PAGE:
I read the doc but still have no idea about
what are the advantages to enable or disable the shuffle,
what level [0-9] of compression is optimal,
what's the best choice of chunk size?
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I made some pictures on my tablet to explain everything a bit better. Sorry that they are not that nice.
If we do not us shuffle, we store on value (float, double, integer, short integer, ...) after another. Thus, each variable itself is stored contiguously in memory. The first bit of a second value follows the last bit of the first value. If we use shuffle, the first bit of all variables is stored contiguously in space, followed by the second bit, and so on.
The figure above shows an array of six 8-bit integers (only 8-bit because it was less painting work ;-) ). The vertical black boxes split in 8 compartments represents on 8-bit integer. The orange arrows from left to right indicate how the bits would be stored with shuffling.
Now we assume some example values: We have an array with the values 4, 2, 4, 5, 7, and 6. It is shown in the figure below. The first row shows the decimal representation. The matrix below is the binary representation. Each binary column represents the corresponding decimal number in the first row. The red arrows indicates the normal storage order. The orange arrows indicate the shuffled storage order.
Now we can write down the order of bits in the memory. I wanted to use color. Therefore, you get another picture:
We have a lot of zeros in the beginning of the binary representation of each value (because we have very low values). The shuffling is favorable in this situation because we have a long contiguous memory part filled with the same number/condition (= 0).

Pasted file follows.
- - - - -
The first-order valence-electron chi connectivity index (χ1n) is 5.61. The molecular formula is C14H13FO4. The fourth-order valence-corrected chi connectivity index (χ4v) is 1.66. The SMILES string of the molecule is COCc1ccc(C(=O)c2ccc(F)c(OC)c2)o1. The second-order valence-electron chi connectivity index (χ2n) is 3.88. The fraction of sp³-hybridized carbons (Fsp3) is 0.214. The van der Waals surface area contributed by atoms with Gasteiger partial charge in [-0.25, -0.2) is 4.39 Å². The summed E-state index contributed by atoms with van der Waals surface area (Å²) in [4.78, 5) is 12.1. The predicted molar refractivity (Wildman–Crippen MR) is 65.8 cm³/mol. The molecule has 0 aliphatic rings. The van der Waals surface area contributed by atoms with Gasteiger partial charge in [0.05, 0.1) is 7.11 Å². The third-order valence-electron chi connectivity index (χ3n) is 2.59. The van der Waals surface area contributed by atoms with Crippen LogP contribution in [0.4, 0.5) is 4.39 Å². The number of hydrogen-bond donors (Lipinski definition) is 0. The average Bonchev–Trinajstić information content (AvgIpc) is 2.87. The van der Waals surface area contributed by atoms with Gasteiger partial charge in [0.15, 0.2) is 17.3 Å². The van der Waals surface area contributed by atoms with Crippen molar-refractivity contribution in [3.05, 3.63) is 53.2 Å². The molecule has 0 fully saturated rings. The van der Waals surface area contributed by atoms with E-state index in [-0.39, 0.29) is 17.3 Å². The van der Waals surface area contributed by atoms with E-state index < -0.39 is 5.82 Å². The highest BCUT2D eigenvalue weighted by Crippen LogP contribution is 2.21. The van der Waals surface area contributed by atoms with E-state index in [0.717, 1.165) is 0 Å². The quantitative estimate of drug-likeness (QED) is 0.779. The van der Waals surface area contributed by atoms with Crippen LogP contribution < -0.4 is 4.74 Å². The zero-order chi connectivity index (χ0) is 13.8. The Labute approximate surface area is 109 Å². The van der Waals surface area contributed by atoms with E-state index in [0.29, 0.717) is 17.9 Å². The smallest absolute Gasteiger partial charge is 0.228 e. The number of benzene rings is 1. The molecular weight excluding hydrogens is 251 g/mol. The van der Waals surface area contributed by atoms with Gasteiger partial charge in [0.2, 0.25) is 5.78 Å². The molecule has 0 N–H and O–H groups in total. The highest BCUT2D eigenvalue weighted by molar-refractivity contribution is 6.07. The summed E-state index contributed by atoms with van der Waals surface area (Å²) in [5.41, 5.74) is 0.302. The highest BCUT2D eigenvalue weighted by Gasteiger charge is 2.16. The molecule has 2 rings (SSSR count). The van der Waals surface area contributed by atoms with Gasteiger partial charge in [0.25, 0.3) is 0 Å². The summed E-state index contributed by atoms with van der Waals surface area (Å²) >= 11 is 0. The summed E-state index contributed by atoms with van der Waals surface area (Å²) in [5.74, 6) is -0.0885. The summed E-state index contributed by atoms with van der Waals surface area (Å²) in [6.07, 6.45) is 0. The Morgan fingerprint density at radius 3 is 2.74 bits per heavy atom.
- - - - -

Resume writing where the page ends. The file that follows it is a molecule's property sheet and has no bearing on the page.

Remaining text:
If we had no low numbers but higher numbers, (but) which are close to each other, we would not have a long contiguous memory part filled with 0s (zeros) but it might be six 1s and then six 0s. Commonly in netCDF files we have much larger arrays. Lets say a 4-dim array with 100 x 200 x 30 x 365 values, which are quite similar to each other. Then we would have often 2.19 x 109 contiguous 1s or 0s in memory, which is quite nice for compression.
However, if neighboring values differ considerably, shuffling might not be a good idea.
If we have an uncompressed file (= no chunking; or one big chunk), a n-dim array is stored contiguously in memory: at first all values of the first row (first index) of the array are stored contiguously in memory; then we go to the next row (increment second index by one) and write the second row contiguously into the memory; and so on.
We might also start with the last index and do it the other way around ... - depending on the programming language and on the definition of what are rows and columns. But the principle is the same.
The figure below shows an example for a 2-dim variable with one spatial and one temporal dimension. The red arrows indicate how the data is aligned in memory. The black dots are individual values in our 2-dim array.
Now, we want to extract a time slice (all spatial values at one time step) and a space slice (all temporal values at one location) from our data. In the second case we get a time series (could be a time series of model data). In the first case we get a picture of the current situation (could be for a map). The blue and green markings in the figure below indicate the time and space slices.